University of Central Florida: Face Masks Cut Distance Airborne Pathogens Could Travel in Half, New Study Finds. “In a study appearing today in the Journal of Infectious Diseases, the researchers found that face masks reduce the distance airborne pathogens could travel, when speaking or coughing, by more than half compared to not wearing a mask. The findings are important as airborne viral pathogens, such as SARS-CoV-2, can be encapsulated and transmitted through liquid droplets and aerosols formed during human respiratory functions such as speaking and coughing.”

WJRT: University of Michigan study shows mask mandates at schools show lower COVID transmission rates

WJRT: University of Michigan study shows mask mandates at schools show lower COVID transmission rates. “New data from the University of Michigan and the state health department shows Michigan students who attended schools with mask requirements at the beginning of the school year, had lower rates of coronavirus transmission than those at schools without mandates. The rate of infection reached an average of about 45 cases per 100 thousand students by late September in school districts with mask mandates. Virus spread was 62% higher in school districts without mask rules- where the infection rate averaged 73 cases per 100 thousand students by late September.”

University of Exeter: One in ten people may still be infectious for COVID after ten days, new research indicates

University of Exeter: One in ten people may still be infectious for COVID after ten days, new research indicates. “One in 10 people may have clinically relevant levels of potentially infectious SARS-CoV-2 past the 10 day quarantine period, according to new research. The study, led by the University of Exeter and funded by Animal Free Research UK, used a newly adapted test which can detect whether the virus was potentially still active.”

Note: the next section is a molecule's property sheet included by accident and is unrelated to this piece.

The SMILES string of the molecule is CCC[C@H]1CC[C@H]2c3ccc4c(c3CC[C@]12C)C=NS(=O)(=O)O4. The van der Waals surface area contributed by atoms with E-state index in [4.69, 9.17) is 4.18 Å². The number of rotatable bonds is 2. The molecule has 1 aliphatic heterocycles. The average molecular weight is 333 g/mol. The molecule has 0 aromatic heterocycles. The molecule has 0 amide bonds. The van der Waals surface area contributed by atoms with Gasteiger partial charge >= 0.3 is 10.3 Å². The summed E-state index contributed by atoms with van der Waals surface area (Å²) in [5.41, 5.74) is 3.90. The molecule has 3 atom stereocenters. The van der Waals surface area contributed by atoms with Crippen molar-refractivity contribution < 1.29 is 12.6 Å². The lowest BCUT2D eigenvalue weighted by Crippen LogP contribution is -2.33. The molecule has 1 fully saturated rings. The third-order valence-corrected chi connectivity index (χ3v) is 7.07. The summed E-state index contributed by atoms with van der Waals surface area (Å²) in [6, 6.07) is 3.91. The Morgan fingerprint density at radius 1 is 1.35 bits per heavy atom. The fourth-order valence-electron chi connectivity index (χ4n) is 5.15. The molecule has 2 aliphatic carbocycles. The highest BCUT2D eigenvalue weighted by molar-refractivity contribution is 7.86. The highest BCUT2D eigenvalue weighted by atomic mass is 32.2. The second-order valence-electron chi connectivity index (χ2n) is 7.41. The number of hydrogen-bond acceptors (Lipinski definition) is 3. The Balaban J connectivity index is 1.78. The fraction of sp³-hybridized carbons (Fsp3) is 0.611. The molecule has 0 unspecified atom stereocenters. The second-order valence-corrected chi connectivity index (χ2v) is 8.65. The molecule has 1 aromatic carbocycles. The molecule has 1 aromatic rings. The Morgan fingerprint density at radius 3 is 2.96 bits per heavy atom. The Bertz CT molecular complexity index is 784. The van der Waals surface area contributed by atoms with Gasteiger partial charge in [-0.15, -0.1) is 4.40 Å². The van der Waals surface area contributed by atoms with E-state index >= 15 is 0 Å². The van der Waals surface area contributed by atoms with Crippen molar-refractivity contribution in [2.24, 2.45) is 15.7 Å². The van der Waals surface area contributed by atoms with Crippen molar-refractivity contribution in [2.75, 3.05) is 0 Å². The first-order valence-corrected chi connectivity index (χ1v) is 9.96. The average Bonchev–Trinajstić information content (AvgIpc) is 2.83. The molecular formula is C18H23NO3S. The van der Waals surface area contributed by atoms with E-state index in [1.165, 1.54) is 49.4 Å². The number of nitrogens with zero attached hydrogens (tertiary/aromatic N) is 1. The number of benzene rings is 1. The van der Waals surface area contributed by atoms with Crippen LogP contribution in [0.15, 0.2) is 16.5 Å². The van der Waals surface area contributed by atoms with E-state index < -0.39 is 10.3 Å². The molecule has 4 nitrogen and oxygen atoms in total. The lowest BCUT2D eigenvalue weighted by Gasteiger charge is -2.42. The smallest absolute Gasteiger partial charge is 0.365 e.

Cornell Chronicle: Faster checkouts could reduce virus spread at stores

Cornell Chronicle: Faster checkouts could reduce virus spread at stores. “[Professor Jamol] Pender specializes in queuing theory – essentially the science of waiting in lines. His research has sought to ease traffic congestion, help driverless vehicles navigate and minimize the wait for rides at Disney World. So he turned his attention to a similar kind of queueing and set out to model the probability of how often pairs of shoppers might overlap in a store – an approach that could be used to predict the transmission of COVID-19, and guide strategies to reduce its spread.”

Washington Post: Nothing said Cairo quite like the ever-present water pipe — until Egypt banned them to fight covid

Washington Post: Nothing said Cairo quite like the ever-present water pipe — until Egypt banned them to fight covid. “Egypt is one of several countries in the Middle East, including Lebanon, Syria, the United Arab Emirates, Kuwait and Saudi Arabia, where shisha bans have been enforced during the pandemic. The popular pipes, also known as hookahs and narghiles, are often passed between friends, potentially transmitting the virus. But while some other countries have gradually lifted restrictions, Egyptian authorities have maintained their crackdown. Photos published in state-run media depict the aftermath of raids, the pipes lined up in rows like criminals. This month, photos showed a front loader running over 76 shishas laid on a street in a city north of Cairo.”

KENS: Yes, a person can still transmit COVID-19 more than five days after their first positive COVID-19 test

KENS: Yes, a person can still transmit COVID-19 more than five days after their first positive COVID-19 test. “Yes, a person can still be contagious more than five days after their first positive COVID-19 test. While studies suggest people are most contagious shortly before and shortly after symptoms first begin, studies have consistently found a person can be contagious for up to 10 days after their first positive test.”